The outlook for nonprofit U.S. higher education continues to be stable heading into 2017, but issues lurk that could drag on the sector in the future, Moody’s Investors Service said Tuesday. Expected revenue growth, strong demand and steady enrollment levels support the stable outlook for next year, an outlook…
The outlook for nonprofit U.S. higher education continues to be stable heading into 2017, but issues lurk that could drag on the sector in the future, Moody’s Investors Service said Tuesday.
Expected revenue growth, strong demand and steady enrollment levels support the stable outlook for next year, an outlook that carries over from 2016, according to a new report from the ratings agency. Potential issues for the sector include rising costs and uncertainty about federal policy.
The outlook indicates Moody’s expected business conditions for the higher education sector in the next year to 18 months. Operating cash flow margins are projected in the 10 percent to 12 percent range for most public universities. Margins are projected between 12 percent and 14 percent for private universities.
Moody’s expects aggregate revenue growth for public and private universities to hold above 3 percent and credited higher education for its diverse funding streams. Tuition revenue is expected to increase modestly amid a focus on affordability, state appropriations are projected to rise incrementally, academic medical centers are expected to perform well and research funding appears stable.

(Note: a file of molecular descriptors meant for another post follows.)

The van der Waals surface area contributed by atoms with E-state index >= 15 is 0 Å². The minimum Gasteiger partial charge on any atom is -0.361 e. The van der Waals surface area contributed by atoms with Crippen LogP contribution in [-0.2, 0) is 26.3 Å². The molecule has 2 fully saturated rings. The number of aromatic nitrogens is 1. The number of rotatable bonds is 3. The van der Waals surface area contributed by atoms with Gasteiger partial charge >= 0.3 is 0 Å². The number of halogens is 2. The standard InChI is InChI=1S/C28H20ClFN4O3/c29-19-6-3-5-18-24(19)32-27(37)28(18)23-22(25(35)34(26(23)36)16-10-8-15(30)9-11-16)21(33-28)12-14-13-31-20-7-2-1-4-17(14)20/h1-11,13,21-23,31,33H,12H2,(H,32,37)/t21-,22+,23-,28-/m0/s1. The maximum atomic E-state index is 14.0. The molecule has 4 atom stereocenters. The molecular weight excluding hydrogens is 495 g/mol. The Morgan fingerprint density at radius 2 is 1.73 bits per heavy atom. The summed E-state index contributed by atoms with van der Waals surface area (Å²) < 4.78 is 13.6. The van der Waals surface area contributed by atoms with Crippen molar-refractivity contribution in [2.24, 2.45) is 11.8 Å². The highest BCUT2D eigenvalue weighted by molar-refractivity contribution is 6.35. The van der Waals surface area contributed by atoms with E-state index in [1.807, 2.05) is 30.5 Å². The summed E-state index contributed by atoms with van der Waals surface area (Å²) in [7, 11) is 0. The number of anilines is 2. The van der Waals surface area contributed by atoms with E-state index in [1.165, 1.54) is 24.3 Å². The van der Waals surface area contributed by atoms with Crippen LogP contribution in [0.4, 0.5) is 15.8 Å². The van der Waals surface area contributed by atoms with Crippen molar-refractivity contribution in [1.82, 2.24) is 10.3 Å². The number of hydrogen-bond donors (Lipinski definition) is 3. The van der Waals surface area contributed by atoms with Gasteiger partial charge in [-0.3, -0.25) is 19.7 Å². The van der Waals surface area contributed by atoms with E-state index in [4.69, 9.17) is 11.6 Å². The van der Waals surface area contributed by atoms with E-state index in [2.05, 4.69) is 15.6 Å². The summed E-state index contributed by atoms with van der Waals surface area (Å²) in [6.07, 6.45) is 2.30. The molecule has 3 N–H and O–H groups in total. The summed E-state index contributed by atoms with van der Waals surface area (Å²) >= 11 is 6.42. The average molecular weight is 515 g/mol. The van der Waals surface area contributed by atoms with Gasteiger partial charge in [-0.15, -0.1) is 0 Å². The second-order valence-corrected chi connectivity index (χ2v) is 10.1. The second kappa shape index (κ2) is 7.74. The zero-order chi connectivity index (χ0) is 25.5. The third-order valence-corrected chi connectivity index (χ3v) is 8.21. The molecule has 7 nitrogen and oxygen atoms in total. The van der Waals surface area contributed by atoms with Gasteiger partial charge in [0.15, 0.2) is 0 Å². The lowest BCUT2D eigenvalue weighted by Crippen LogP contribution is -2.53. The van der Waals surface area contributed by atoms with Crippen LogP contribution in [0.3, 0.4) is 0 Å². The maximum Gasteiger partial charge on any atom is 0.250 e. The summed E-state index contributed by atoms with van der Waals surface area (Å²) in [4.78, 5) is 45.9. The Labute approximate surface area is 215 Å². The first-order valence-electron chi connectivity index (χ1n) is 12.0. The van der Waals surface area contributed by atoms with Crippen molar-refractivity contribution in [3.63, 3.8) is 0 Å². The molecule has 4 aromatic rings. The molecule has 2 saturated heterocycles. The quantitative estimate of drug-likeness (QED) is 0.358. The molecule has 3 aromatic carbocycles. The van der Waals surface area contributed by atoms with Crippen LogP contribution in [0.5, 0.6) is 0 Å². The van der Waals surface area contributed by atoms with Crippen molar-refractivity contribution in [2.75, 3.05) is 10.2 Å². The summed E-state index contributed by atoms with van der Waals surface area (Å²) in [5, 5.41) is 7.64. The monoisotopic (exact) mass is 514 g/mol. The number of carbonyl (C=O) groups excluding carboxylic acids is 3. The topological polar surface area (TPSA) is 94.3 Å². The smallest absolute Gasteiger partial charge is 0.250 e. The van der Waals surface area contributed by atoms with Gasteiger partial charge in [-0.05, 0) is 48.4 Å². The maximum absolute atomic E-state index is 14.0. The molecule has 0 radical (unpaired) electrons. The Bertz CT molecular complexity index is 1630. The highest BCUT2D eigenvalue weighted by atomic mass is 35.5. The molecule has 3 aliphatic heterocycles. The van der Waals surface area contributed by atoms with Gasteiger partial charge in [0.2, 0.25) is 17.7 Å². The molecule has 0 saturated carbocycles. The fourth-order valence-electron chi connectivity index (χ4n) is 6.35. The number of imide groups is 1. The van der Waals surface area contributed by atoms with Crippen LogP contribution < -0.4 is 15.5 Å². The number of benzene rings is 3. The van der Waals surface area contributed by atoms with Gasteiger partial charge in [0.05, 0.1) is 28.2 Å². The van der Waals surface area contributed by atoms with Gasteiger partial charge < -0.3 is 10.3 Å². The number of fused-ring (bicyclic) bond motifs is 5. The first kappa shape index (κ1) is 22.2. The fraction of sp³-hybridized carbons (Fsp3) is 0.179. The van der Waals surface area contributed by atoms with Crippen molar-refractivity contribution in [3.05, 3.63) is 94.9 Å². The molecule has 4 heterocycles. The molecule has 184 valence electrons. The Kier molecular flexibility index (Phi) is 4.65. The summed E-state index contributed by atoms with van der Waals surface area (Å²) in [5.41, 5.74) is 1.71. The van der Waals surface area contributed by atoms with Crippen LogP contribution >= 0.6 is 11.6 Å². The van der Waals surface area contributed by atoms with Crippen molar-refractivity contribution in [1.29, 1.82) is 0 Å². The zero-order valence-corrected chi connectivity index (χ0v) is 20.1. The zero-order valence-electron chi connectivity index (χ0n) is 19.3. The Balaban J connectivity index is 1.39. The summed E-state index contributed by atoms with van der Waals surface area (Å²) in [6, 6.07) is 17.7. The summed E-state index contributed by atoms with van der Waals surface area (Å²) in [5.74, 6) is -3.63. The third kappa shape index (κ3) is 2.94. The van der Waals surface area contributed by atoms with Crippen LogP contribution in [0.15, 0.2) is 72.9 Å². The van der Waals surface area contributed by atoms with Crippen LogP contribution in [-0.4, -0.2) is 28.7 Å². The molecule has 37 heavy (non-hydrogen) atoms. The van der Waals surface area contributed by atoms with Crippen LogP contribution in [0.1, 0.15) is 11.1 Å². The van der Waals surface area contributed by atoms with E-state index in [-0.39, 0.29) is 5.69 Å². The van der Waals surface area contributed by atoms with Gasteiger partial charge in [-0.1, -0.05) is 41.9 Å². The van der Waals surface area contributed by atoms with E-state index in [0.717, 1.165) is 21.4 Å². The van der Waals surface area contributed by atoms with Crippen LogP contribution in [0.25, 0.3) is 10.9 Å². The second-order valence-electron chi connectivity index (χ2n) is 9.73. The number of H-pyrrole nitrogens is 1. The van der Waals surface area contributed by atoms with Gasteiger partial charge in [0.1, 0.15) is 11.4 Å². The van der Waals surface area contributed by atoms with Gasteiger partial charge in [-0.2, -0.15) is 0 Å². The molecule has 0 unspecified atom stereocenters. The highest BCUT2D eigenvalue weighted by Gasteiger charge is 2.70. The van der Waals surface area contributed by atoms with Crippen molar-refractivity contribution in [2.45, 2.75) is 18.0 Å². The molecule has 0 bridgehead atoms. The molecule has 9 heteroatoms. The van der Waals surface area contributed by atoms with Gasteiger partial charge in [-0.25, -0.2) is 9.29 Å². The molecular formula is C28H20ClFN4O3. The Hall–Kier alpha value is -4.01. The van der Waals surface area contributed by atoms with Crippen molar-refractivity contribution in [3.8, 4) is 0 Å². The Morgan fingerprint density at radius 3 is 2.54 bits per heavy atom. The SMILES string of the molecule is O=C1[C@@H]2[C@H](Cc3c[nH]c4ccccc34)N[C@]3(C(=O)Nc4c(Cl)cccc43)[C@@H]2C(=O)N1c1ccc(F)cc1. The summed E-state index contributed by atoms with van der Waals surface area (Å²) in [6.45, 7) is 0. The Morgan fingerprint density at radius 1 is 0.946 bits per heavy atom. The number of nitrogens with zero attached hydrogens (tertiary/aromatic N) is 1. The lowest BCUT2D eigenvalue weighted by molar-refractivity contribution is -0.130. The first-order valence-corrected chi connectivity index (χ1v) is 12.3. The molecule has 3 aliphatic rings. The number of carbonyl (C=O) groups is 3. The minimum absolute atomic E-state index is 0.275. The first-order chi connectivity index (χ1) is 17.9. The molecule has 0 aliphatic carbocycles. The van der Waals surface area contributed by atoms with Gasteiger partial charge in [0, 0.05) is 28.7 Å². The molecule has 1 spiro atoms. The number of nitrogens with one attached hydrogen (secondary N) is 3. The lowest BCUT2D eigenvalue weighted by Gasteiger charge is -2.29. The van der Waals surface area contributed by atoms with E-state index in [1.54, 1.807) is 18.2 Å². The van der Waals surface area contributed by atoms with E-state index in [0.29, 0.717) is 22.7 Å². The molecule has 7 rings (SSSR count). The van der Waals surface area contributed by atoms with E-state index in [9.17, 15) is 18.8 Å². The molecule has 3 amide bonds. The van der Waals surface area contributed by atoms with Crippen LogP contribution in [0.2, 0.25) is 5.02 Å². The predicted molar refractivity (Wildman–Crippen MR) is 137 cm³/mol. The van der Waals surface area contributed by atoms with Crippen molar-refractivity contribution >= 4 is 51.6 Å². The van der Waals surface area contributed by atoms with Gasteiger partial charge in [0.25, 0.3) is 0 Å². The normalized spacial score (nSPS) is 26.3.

Aggregate state funding is expected to grow 3 percent to 4 percent for the current fiscal year before slowing to between 1.5 percent and 2.5 percent growth in fiscal year 2018. But funding levels will vary substantially from state to state. States heavily reliant on the energy sector, like Louisiana and West Virginia, face high pressures on the amount they allocate to higher education. So do states with high pension liabilities, like Illinois, and those where policy decisions have eroded revenue growth, like Kansas.
Total enrollment growth is predicted to be modest, averaging 1.5 percent for the 2017 and 2018 fiscal years. A slow improvement in retention rates will help stabilize enrollment, Moody’s predicted, noting that retention rates rose by two percentage points for classes entering between 2009 and 2014 as institutions invested in retention efforts like more intensive counseling.
The higher education sector is highly exposed to investment markets’ performance. Moody’s noted two consecutive years of poor investment performance, ranking a potential third year of weak market performance as among the sector’s greatest downside risks. Another major downside risk was the potential for changes to federal policy or funding levels in either the higher education or health care space.
Those risks join pressures like rising pension liabilities and labor costs. Borrowing costs are also likely to be moderately higher going forward.
Colleges and universities with strong brands or value propositions to offer students will fare best, Moody’s said. Smaller institutions and regional institutions are expected to encounter more difficulty.
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